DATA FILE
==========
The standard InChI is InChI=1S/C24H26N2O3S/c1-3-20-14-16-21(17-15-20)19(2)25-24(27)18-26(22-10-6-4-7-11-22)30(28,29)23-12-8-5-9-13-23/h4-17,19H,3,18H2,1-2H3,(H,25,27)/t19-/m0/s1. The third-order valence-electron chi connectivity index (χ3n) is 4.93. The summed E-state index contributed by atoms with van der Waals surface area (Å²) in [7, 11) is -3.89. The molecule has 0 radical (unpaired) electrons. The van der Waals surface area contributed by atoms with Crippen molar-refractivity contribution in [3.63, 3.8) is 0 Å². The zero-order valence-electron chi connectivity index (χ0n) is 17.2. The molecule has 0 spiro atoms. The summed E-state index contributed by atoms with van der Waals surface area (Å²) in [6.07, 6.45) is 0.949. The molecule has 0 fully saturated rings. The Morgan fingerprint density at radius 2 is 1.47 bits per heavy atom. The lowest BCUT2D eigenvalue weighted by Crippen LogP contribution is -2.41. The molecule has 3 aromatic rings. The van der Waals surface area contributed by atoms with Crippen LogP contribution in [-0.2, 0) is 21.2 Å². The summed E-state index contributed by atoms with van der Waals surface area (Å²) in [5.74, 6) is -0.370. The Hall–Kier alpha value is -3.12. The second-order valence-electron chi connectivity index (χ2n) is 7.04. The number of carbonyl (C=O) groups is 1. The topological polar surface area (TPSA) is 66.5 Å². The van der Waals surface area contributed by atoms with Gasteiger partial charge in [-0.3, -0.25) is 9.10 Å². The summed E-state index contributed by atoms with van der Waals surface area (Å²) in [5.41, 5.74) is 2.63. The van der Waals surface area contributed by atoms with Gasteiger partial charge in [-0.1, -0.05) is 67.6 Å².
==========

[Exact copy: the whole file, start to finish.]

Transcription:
The standard InChI is InChI=1S/C24H26N2O3S/c1-3-20-14-16-21(17-15-20)19(2)25-24(27)18-26(22-10-6-4-7-11-22)30(28,29)23-12-8-5-9-13-23/h4-17,19H,3,18H2,1-2H3,(H,25,27)/t19-/m0/s1. The third-order valence-electron chi connectivity index (χ3n) is 4.93. The summed E-state index contributed by atoms with van der Waals surface area (Å²) in [7, 11) is -3.89. The molecule has 0 radical (unpaired) electrons. The van der Waals surface area contributed by atoms with Crippen molar-refractivity contribution in [3.63, 3.8) is 0 Å². The zero-order valence-electron chi connectivity index (χ0n) is 17.2. The molecule has 0 spiro atoms. The summed E-state index contributed by atoms with van der Waals surface area (Å²) in [6.07, 6.45) is 0.949. The molecule has 0 fully saturated rings. The Morgan fingerprint density at radius 2 is 1.47 bits per heavy atom. The lowest BCUT2D eigenvalue weighted by Crippen LogP contribution is -2.41. The molecule has 3 aromatic rings. The van der Waals surface area contributed by atoms with Crippen LogP contribution in [-0.2, 0) is 21.2 Å². The summed E-state index contributed by atoms with van der Waals surface area (Å²) in [5.74, 6) is -0.370. The Hall–Kier alpha value is -3.12. The second-order valence-electron chi connectivity index (χ2n) is 7.04. The number of carbonyl (C=O) groups is 1. The topological polar surface area (TPSA) is 66.5 Å². The van der Waals surface area contributed by atoms with Gasteiger partial charge in [-0.3, -0.25) is 9.10 Å². The summed E-state index contributed by atoms with van der Waals surface area (Å²) in [5.41, 5.74) is 2.63. The van der Waals surface area contributed by atoms with Gasteiger partial charge in [-0.1, -0.05) is 67.6 Å².